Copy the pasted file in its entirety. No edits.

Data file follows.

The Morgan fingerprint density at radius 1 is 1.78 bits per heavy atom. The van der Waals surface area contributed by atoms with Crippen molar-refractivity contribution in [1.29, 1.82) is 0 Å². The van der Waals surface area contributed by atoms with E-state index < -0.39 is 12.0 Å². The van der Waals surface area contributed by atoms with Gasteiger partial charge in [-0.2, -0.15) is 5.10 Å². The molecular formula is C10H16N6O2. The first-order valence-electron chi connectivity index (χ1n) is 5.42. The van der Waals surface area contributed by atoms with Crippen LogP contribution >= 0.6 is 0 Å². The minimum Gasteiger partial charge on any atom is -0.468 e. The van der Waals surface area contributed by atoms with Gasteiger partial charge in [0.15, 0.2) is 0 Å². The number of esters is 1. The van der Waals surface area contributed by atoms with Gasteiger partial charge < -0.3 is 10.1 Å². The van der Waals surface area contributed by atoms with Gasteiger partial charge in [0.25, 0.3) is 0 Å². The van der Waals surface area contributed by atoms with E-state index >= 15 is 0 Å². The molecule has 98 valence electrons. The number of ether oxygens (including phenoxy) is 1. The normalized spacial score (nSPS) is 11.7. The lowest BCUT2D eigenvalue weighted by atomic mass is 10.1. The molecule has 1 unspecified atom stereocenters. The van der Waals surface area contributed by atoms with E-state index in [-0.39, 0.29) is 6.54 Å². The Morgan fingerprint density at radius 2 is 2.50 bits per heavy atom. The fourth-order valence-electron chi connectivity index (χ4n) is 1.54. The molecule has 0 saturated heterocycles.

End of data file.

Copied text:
The Morgan fingerprint density at radius 1 is 1.78 bits per heavy atom. The van der Waals surface area contributed by atoms with Crippen molar-refractivity contribution in [1.29, 1.82) is 0 Å². The van der Waals surface area contributed by atoms with E-state index < -0.39 is 12.0 Å². The van der Waals surface area contributed by atoms with Gasteiger partial charge in [-0.2, -0.15) is 5.10 Å². The molecular formula is C10H16N6O2. The first-order valence-electron chi connectivity index (χ1n) is 5.42. The van der Waals surface area contributed by atoms with Crippen LogP contribution >= 0.6 is 0 Å². The minimum Gasteiger partial charge on any atom is -0.468 e. The van der Waals surface area contributed by atoms with Gasteiger partial charge in [0.15, 0.2) is 0 Å². The number of esters is 1. The van der Waals surface area contributed by atoms with Gasteiger partial charge < -0.3 is 10.1 Å². The van der Waals surface area contributed by atoms with Gasteiger partial charge in [0.25, 0.3) is 0 Å². The van der Waals surface area contributed by atoms with E-state index >= 15 is 0 Å². The molecule has 98 valence electrons. The number of ether oxygens (including phenoxy) is 1. The normalized spacial score (nSPS) is 11.7. The lowest BCUT2D eigenvalue weighted by atomic mass is 10.1. The molecule has 1 unspecified atom stereocenters. The van der Waals surface area contributed by atoms with E-state index in [-0.39, 0.29) is 6.54 Å². The Morgan fingerprint density at radius 2 is 2.50 bits per heavy atom. The fourth-order valence-electron chi connectivity index (χ4n) is 1.54. The molecule has 0 saturated heterocycles.